Upon finishing an MFA, you’re surprised to discover that exactly what you thought would happen, actually does. It’s anticlimactic the same way that, at the end of this week, your teaching semester will end. Students will fall away to summer vacation, grades will post, and life will yawn out before you.
In Fiction Workshop, regarding a story set in a coin-operated porn booth, you say, “I’m sorry to ask this, but what is the climax in this piece?” After a few labored giggles, a student ventures a guess: “Is it when the main character flashes back to when his daughter was hit by a car?” and you discuss if a climax can happen in a flashback, and what does it mean for the story if it does? You don’t know what else to do but to care deeply–almost too deeply–about this.
After class, you and Sam feed the ducks bread that’s not yet stale, bread you could’ve turned into a peanut butter and jelly, but you like the stretchy afternoons when you and your three-year-old dawdle down to the path of the Erie Canal and throw balled-up white bread at aggressive mallards. The two of you analyze the knobs of their heads for brown, looking for the mama ducks, but their babies haven’t hatched yet, so they’re at the nest, you tell Sam. Only the dads swim up.
Confess to your husband that, yes, you always suggest walking to the canal, and Sam’s always game for it, but once you near the bridge, which you know Sam takes entirely too long to cross (a childhood fear that you hope you conceal), you find yourself pulling him along, telling him, Come on, or You can’t stop in a cross walk, or Look in the same direction you’re moving, but inside, you completely understand how a person can be tied to what’s behind them.
Some of your students had been okay with a climax in flashback, but you were not. Then why not just tell the story of what happened in the flashback? you asked. Put more focus on the present scene, you said, sounding a lot like your MFA advisors.
Sammy doesn’t pull you ahead the way Johnny does. Instead, you find yourself acting the part of child or the poor-mannered mutt. Why are you so eager to get a move on? There is no deadline. Your stories have been edited to the brim and wait for you to forget them so you can read them again and pick them apart like a vulture.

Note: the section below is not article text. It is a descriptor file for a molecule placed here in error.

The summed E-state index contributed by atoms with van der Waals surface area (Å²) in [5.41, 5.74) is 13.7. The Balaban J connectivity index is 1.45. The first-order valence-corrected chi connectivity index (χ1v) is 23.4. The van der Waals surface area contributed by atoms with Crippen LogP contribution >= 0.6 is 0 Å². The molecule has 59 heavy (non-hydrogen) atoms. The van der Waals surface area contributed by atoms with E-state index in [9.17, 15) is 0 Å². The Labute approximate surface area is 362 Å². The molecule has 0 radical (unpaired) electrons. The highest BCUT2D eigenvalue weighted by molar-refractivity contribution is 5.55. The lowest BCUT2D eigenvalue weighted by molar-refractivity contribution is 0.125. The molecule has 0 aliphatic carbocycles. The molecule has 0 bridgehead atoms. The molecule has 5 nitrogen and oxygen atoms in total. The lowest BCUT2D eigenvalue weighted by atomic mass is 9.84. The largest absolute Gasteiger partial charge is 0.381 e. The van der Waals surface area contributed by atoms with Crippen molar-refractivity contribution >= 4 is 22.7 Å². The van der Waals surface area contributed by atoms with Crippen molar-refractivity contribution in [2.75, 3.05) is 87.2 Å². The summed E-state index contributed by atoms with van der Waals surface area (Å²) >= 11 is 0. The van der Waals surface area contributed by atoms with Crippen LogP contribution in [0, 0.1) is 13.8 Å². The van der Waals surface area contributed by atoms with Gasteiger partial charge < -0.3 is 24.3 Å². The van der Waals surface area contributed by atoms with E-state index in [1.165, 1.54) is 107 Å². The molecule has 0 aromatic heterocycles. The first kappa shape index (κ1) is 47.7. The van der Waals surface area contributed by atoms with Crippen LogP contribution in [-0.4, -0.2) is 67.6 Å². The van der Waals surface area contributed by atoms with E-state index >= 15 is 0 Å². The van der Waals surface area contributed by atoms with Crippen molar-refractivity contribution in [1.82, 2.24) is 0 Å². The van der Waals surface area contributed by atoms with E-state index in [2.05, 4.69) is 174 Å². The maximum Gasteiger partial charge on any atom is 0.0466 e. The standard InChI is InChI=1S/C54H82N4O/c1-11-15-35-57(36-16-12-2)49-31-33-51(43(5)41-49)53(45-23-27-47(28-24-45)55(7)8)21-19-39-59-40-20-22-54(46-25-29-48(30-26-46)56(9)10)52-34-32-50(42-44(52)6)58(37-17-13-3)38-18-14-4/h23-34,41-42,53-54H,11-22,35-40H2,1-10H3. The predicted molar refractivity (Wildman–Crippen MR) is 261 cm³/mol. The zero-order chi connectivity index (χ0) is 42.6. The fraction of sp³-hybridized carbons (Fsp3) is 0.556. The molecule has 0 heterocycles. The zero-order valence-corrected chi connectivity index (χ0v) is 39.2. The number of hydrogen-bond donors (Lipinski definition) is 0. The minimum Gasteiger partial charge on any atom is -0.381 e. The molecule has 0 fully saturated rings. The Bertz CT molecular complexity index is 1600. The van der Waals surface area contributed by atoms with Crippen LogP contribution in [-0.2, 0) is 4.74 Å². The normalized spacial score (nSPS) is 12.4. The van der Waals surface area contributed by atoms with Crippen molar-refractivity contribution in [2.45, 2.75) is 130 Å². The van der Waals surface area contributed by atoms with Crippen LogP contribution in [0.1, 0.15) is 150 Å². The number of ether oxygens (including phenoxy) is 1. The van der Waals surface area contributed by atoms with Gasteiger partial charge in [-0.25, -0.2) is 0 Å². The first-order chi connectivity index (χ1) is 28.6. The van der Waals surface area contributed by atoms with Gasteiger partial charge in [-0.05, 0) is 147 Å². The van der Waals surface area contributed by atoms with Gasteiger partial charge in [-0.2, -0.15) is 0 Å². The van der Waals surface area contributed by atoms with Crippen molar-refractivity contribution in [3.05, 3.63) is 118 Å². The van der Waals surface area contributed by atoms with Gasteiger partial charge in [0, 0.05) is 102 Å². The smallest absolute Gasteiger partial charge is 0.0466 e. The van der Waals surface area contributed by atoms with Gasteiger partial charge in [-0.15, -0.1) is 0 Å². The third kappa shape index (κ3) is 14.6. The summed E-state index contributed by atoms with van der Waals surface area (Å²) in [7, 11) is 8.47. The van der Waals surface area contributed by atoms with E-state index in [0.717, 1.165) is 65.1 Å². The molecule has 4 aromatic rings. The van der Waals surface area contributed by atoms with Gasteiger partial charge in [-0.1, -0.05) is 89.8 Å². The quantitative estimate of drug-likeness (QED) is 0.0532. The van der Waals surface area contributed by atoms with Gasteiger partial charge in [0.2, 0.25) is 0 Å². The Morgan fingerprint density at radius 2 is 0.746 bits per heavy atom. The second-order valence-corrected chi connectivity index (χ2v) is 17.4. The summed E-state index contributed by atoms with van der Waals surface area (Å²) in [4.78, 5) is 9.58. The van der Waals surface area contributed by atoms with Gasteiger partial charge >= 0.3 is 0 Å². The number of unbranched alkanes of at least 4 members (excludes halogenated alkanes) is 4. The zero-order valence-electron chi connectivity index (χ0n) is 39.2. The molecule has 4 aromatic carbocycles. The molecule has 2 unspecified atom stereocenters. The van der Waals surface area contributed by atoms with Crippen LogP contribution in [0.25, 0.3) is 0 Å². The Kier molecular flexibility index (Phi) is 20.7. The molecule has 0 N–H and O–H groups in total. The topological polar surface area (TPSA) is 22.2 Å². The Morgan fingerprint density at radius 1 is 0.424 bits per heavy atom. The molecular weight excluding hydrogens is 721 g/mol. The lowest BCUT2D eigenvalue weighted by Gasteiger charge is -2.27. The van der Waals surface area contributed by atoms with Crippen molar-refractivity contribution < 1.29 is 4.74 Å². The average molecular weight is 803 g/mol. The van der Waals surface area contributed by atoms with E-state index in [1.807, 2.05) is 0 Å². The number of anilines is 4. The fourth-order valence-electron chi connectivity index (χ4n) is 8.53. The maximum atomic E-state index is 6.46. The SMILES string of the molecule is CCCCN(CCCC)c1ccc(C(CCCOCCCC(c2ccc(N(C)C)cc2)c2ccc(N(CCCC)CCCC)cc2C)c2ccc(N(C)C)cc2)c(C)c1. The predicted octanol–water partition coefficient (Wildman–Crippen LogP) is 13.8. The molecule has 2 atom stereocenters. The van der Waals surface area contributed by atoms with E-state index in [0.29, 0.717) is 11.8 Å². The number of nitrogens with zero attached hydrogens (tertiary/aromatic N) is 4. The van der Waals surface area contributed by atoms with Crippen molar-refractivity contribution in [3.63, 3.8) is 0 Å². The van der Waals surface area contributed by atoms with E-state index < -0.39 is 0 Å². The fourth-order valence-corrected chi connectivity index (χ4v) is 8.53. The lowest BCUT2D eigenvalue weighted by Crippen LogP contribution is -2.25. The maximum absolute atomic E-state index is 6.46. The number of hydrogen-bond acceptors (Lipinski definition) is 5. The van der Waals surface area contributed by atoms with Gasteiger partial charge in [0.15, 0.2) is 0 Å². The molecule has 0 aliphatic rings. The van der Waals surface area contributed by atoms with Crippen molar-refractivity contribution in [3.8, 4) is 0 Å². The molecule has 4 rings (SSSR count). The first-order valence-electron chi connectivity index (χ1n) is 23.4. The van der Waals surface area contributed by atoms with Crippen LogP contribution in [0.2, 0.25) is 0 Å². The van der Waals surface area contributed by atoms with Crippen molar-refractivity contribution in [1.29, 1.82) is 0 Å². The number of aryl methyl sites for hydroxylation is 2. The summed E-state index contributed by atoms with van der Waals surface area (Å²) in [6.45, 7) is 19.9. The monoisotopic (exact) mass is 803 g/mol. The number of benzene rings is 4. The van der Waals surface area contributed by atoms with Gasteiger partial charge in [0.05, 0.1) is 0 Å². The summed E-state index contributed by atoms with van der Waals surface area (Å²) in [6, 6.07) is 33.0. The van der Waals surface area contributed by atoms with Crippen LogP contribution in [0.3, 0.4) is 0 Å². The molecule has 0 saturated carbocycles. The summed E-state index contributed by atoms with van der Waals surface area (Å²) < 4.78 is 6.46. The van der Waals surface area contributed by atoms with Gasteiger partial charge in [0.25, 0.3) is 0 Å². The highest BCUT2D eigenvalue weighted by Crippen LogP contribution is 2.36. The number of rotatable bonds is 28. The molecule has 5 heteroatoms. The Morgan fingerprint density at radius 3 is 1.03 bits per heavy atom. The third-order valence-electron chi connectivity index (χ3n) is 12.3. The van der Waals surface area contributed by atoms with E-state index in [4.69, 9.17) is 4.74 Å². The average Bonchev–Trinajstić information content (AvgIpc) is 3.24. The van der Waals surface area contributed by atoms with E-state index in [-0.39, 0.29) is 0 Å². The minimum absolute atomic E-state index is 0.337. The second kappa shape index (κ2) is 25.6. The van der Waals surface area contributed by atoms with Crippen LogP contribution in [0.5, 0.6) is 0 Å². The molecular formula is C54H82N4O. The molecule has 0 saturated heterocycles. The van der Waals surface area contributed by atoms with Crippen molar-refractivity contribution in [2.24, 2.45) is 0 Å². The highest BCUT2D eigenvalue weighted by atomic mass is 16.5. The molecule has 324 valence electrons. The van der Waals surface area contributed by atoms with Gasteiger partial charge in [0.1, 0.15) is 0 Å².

You and Sam sit on the stoop of Java Junction, a spot he’s chosen because there’s an ample pile of bird food surrounding the small tree just in front of the coffee shop and a legitimate aviary in its branches. Sam is happy to sit, watching the birds, so you humor him, taking a picture of him with your iPhone and watching the same car pass three times, its driver having completed a list of errands you no longer have.
Sammy loves birds. He knows the names of more birds than you do. In fact, this is true for all animals. When Sammy is in the bath, and you say, “If you dump that whale-ful of water out of the tub one more time…” he responds with, “Mom, it’s not a whale.”
You coerce him to leave the birds by promising to draw pictures of birds when you get home, but after dinner, when Johnny has come off the bus, and you have fed the boys cheese pizza, and then have promised to play outside, you will not have drawn a picture of a bird. Tomorrow, you think.
At 7, it’s nearly dusk, and you open and close the issue of The Writer that you’ve dog-eared on “Going Postal: A new book helps writers achieve success after an MFA” while trying to drink a coffee in the warm and fleeting spring sun amidst Sam, who is slow-going to understand the logistics of bike pedals, and John, who bikes dangerous circles around your house, so you give up. You crawl on all fours behind Sammy, who lets you cycle his legs until he gets the rhythm of the pedals, leaving your magazine on the porch to blow open in the wind you wish would go away.
The teenager next door, a sensitive thirteen year-old you only hope will stick close to your boys, calls the three of you over and points at what he thinks, at first, is a dead worm on the driveway. It’s too big to be a worm, he realizes.
“I think that’s its heart,” the teenager says.
“It looks scientific,” John says.
You and the teenager agree: it’s a baby bird.
When the three boys bury the bird, you help. You remember burying a bird you found in your childhood backyard not even a block away, and how you wrote about it years later.
Before the burial, Sam had reached slowly for the smushed bird, and you stopped him. He wasn’t sad, as you’d feared. It was a beautiful and gross thing–the colors like acrylics on the black pavement. And by the time you’d finish staring at it, Sam had given it a name.